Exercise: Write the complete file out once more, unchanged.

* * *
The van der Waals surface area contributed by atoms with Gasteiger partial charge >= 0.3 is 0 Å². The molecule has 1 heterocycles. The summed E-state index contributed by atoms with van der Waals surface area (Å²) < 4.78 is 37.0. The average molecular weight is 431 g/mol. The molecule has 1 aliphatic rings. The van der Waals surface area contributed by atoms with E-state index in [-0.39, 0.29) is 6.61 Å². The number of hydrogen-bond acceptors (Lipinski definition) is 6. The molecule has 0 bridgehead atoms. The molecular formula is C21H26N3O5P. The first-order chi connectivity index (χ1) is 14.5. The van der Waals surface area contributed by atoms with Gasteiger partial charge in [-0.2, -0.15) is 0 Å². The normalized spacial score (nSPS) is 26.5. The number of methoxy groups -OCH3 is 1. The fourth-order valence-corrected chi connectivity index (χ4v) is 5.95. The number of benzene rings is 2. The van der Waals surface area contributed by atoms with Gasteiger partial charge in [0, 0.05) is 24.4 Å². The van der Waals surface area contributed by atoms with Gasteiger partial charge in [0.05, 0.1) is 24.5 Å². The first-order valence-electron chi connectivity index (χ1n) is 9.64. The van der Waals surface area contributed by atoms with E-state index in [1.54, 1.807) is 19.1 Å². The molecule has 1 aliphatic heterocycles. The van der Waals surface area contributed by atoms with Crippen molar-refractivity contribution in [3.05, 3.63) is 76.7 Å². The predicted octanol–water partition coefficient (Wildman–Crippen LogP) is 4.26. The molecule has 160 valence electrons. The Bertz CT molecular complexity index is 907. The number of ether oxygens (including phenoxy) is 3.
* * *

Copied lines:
The van der Waals surface area contributed by atoms with Gasteiger partial charge >= 0.3 is 0 Å². The molecule has 1 heterocycles. The summed E-state index contributed by atoms with van der Waals surface area (Å²) < 4.78 is 37.0. The average molecular weight is 431 g/mol. The molecule has 1 aliphatic rings. The van der Waals surface area contributed by atoms with E-state index in [-0.39, 0.29) is 6.61 Å². The number of hydrogen-bond acceptors (Lipinski definition) is 6. The molecule has 0 bridgehead atoms. The molecular formula is C21H26N3O5P. The first-order chi connectivity index (χ1) is 14.5. The van der Waals surface area contributed by atoms with Gasteiger partial charge in [-0.2, -0.15) is 0 Å². The normalized spacial score (nSPS) is 26.5. The number of methoxy groups -OCH3 is 1. The fourth-order valence-corrected chi connectivity index (χ4v) is 5.95. The number of benzene rings is 2. The van der Waals surface area contributed by atoms with Gasteiger partial charge in [0, 0.05) is 24.4 Å². The van der Waals surface area contributed by atoms with Gasteiger partial charge in [0.05, 0.1) is 24.5 Å². The first-order valence-electron chi connectivity index (χ1n) is 9.64. The van der Waals surface area contributed by atoms with E-state index in [1.54, 1.807) is 19.1 Å². The molecule has 1 aliphatic heterocycles. The van der Waals surface area contributed by atoms with Crippen molar-refractivity contribution in [3.05, 3.63) is 76.7 Å². The predicted octanol–water partition coefficient (Wildman–Crippen LogP) is 4.26. The molecule has 160 valence electrons. The Bertz CT molecular complexity index is 907. The number of ether oxygens (including phenoxy) is 3.